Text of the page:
Bangalore, Jun 25 (UNI) Joint ventures in technology development by government-owned organisations like National Aerospace Laboratories (NAL) could be a solution to overcome the severe talent crunch, being faced by such organisations, according to NAL Director A R Upadhya.
Briefing reporters on the Golden Jubilee Celebrations of the Laboratories, he said NAL was finding it tough to find suitable manpower, especially scientists cadre, and the situation was getting worse.
He said joint ventures with private sectors in developing new technologies, especially in the aviation sector, could resolve this problem, dogging the government research institutions.
''We have signed a JV with Mahindra and Mahindra to develop five-seater multipurpose General Aviation Aircraft. Such tie ups will certainly help,'' he said.
Private aviation sector in India did not have enough resources and good manpower but the scenario was changing. ''Now they can be depended upon. In the years to come, they will come up with better quality in both fields and institutions like NAL can forge closer ties,'' he said.
Dr Upadhya regretted that NAL, once the preferred destination for the best brain power in the country, was struggling to find good scientists. Last year, it had to fill 80 posts of B and C Grade scientists, but could hardly get 60, that too not the best in quality, he said.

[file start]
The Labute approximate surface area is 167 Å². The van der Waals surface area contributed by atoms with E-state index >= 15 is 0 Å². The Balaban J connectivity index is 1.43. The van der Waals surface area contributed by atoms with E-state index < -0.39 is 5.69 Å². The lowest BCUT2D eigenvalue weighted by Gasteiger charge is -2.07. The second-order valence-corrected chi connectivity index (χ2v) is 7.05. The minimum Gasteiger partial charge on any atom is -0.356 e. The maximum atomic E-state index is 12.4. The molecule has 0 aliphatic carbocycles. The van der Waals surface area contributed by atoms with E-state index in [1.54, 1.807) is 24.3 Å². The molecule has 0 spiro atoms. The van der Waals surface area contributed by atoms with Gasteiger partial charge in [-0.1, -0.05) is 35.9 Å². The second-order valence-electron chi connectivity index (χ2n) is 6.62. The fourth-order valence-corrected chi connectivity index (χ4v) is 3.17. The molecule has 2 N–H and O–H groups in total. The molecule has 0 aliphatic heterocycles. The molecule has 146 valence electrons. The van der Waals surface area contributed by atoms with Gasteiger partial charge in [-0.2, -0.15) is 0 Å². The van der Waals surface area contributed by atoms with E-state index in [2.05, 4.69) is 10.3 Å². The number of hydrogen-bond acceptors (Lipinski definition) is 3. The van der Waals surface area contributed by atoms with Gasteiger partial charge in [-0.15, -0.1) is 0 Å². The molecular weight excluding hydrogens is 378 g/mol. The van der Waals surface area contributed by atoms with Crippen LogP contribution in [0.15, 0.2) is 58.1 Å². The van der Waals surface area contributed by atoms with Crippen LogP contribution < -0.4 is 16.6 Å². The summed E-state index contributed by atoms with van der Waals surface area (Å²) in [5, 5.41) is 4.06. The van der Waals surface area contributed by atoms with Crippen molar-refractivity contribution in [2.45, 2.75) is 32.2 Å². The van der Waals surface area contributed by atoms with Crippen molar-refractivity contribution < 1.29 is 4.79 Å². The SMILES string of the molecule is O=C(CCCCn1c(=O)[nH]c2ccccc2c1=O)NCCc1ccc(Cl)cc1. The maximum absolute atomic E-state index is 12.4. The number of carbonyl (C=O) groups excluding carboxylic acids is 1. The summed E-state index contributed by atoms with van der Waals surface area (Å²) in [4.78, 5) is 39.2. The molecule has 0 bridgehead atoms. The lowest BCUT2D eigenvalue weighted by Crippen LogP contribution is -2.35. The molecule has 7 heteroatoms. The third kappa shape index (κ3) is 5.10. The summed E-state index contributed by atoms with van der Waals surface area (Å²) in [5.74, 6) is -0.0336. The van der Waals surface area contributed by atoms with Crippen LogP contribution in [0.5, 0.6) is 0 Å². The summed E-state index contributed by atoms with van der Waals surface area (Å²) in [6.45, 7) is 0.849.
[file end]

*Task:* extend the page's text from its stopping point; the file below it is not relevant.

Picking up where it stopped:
He said this year too, the Lab had sent appointment letters to about 60 candidates for the posts of scientists, but many of them were reluctant to join as they had good offers from the private sector.
NAL was forced to give extension to many scientists as there was no second line to take over from those who were retiring.
However, organisations like NAL and ISRO offered technologically challenging jobs to them, while in private sector companies they end up doing routine jobs.
NAL had been receiving many inquiries for joint production in the sector, following the offset clause brought in for defence purchases. ''We are interested in offset market, but we will insist on developing new technologies and not producing routine products,'' he said.
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